Creating Web (html) documents

HTML (hypertext markup language) is the generic format for web pages. Files or documents in this format should always have the extension .html or .htm. Creating such documents used to be rather complicated and required a good deal of effort to learn the skills. Now, to create complex web pages (with graphics, sound, live video, etc.) still requires considerable skill, but creating basic web pages has become very simple. Everyone who has mastered basic WordPerfect or MS Word, can create web documents with just a few additional clicks on the mouse.
 

Software requirements and Hunter availability

However, you must use version 7 or 8 of both WordPerfect and MS Word (running under Win95) to enjoy this convenience. At Hunter, we do have a site license for WordPerfect -- though several labs are still lagging behind in installing the current version 8 of WP (available since early summer of 1997), but -- as of spring 98 -- most labs now have at least version 7 installed. Faculty are currently still required to pay a $40 fee to obtain an individual copy of WP8 for either office or home use. This is a few dollars cheaper than the educational price available from many mail order outfits, like Surplus Direct.

Hunter does not have a site license for MS Word, though many Gateway computer bought by the college come bundled with MS Office which includes MS Word. Chances are, if you got a new office computer lately, you have MS Word 7/8 on your machine. For some strange reason (my suspicion is that MS wants to trick you into buying another more elaborate product like MS FrontPage), Internet support (easy conversion to html format) is not part of the default installation. So, you must find the software CD for MS Office 97 and amend the installation process, selecting the Internet support option in the process. Not a big deal, but an unnecessary pain.

Properly installed, both WP and MS Word allow you to convert existing documents (like your syllabus from last year) into html format, modify existing html documents, or create new documents that can flexibly be saved in either the standard word processor or html format (details below).

Another option for creating new documents, is to use the Netscape Composer which is part of the Netscape Communicator suite. (Also, currently not installed in several of Hunter labs.) This is a rather convenient way to create web documents, but not as simple as using WP or MS Word. In fairness, however, the automatic conversion that WP and MS Word offer is not perfect and the anal-compulsive among you may be left unhappy since you are unlikely to end up with some extra blank space, a font size not quite to your liking, etc. However, if contents is much more important to you than form, both WP and MS Word are doing a good job.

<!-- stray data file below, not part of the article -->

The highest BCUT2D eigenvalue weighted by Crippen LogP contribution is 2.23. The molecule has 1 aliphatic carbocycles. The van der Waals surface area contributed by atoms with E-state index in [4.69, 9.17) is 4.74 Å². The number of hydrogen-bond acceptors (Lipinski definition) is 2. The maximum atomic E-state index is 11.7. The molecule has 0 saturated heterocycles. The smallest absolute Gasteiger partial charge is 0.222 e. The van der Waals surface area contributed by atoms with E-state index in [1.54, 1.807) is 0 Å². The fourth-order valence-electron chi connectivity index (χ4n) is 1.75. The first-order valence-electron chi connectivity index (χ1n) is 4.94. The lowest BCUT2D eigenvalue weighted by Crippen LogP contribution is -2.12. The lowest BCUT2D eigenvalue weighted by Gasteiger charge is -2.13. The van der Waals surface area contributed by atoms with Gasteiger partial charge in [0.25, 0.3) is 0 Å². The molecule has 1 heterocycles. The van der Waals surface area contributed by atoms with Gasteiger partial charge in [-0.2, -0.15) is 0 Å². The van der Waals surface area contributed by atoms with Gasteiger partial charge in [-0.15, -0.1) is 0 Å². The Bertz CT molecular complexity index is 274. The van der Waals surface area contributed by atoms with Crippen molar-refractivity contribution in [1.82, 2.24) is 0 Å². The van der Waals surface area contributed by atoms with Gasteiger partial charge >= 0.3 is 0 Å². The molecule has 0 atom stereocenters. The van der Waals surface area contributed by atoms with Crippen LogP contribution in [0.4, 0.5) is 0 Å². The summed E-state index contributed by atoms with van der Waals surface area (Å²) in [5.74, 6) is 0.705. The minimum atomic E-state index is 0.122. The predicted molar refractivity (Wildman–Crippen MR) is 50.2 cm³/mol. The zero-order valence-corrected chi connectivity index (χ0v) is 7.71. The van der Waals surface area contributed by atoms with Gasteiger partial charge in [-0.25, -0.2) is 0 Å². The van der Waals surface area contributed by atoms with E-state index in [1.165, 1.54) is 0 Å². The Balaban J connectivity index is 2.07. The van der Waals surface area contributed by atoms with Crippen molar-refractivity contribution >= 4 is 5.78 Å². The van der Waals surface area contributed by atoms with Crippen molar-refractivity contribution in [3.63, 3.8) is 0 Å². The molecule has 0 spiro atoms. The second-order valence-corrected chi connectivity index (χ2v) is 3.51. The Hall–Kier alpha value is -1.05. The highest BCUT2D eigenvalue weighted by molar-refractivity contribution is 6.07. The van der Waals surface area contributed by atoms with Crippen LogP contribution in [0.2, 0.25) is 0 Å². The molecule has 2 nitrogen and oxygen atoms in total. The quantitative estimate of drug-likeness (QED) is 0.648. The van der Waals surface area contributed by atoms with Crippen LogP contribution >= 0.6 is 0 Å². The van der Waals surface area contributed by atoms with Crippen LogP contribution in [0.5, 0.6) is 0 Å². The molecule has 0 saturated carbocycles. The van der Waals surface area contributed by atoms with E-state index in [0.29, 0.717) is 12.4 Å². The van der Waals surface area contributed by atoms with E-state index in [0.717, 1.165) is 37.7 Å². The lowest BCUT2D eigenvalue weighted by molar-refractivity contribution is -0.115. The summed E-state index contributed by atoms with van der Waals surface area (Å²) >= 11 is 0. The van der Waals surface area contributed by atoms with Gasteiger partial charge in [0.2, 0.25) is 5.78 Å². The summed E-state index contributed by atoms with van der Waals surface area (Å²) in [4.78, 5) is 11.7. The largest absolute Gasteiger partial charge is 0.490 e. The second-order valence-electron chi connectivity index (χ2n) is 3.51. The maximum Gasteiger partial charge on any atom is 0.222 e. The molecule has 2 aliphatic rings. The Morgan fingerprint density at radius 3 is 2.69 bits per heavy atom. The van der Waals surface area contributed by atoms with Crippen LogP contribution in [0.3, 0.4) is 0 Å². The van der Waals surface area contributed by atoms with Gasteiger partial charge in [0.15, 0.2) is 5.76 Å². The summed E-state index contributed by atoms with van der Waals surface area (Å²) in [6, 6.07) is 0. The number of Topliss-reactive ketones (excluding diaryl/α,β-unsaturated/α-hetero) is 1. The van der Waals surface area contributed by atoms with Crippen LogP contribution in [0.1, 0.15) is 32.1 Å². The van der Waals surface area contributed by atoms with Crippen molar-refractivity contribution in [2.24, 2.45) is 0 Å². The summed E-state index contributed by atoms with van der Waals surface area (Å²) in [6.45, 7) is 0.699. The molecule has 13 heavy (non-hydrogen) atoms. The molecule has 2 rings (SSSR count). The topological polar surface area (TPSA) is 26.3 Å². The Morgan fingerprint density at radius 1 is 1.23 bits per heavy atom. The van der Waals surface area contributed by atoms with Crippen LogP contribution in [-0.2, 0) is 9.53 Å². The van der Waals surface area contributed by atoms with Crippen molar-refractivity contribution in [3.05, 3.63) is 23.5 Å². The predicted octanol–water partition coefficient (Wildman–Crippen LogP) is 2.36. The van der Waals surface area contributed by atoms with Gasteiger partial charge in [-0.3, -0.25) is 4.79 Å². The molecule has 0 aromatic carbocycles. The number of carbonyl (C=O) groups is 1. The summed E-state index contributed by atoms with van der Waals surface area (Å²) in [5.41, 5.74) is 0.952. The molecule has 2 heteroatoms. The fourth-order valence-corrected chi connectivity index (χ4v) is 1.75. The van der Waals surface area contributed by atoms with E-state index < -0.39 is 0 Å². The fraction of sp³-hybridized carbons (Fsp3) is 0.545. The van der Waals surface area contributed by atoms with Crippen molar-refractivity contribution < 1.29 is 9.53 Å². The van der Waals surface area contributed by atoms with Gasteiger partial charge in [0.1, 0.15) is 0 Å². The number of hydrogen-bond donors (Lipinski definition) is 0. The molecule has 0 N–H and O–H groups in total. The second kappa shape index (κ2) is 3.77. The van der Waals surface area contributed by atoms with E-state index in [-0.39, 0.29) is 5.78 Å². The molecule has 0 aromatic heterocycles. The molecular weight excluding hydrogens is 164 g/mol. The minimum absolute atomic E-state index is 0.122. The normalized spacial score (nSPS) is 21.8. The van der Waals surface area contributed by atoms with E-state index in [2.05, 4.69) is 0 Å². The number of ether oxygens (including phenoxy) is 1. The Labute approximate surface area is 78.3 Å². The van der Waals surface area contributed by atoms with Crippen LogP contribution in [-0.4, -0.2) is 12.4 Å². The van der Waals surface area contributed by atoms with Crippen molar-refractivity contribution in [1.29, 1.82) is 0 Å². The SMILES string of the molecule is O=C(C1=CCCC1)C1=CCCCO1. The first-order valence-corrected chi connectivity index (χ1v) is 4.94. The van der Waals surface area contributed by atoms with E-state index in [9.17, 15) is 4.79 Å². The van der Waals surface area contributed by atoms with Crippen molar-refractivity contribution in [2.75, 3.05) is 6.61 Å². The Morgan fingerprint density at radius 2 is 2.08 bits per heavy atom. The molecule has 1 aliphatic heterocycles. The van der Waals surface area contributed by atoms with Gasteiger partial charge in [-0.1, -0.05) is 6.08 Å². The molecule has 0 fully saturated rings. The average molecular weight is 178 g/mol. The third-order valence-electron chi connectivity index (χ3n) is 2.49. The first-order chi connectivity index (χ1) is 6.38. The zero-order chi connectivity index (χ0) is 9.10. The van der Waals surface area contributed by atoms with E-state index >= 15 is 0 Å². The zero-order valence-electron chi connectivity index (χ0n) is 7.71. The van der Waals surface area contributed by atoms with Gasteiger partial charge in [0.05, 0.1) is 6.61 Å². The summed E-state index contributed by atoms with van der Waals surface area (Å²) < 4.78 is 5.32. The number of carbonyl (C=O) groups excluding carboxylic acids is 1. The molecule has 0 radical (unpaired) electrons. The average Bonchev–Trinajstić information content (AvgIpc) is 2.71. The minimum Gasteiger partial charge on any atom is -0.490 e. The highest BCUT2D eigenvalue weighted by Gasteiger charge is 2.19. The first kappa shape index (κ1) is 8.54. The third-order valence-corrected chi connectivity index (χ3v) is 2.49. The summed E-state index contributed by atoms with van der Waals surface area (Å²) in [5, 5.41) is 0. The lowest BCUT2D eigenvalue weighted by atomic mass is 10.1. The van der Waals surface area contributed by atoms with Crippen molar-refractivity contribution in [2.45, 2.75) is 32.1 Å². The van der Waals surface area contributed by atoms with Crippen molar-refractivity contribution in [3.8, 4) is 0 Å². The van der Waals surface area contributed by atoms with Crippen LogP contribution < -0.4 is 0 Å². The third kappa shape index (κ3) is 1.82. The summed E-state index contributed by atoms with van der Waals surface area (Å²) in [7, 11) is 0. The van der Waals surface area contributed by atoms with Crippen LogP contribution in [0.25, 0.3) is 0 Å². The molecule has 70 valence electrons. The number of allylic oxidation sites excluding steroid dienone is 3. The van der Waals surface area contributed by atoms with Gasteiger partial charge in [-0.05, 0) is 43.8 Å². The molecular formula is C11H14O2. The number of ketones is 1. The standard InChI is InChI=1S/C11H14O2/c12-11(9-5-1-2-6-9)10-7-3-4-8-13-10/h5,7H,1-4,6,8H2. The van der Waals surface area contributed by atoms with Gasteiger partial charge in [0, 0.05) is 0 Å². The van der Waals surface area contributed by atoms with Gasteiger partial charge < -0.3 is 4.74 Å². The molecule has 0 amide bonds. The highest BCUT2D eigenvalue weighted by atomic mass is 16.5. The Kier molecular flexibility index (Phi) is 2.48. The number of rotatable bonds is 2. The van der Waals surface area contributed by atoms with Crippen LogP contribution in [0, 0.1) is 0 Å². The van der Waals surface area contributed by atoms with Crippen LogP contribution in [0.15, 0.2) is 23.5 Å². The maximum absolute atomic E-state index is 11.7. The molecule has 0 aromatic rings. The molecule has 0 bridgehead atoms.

How to do it (Details)

To convert an existing WP document to html format using version 8 (there may be slight differences in version 7):

  1. Open the document as usual
  2. Click on File > Internet publisher > Format as web document > ok  (you may lose some formatting, but nothing basic)
  3. Edit the document as usual (the background has turned gray and you have a few more, html specific editing option) if necessary; most likely, you will want to take out some extra blank lines
  4. Click on File > Internet publisher > Publish to HTML > ok (a copy of the original file is saved in html format; by default with the same name, but with the extension .htm instead)
To convert an existing MS Word document to html format using version 8 (Word97):
  1. Open the document as usual
  2. Click on File > Save as HTML  (you see this option only after you have installed Internet support)
  3. Edit the document as usual (at this point the file is not really 'saved' = written to disk, only a copy in a different format is generated)  if desired
  4. Click on File > Save (a copy of the original file is saved in html format; by default with the same name, but with the extension .htm instead)
That's all! Both programs also give you an option to preview how the file would look as displayed  by a web browser ("web preview"), so you can decide whether you want to make (cosmetic) changes or not. After having saved the file to your (hard) disk, you can upload this html document to your course page. Going this little extra step has two big advantages: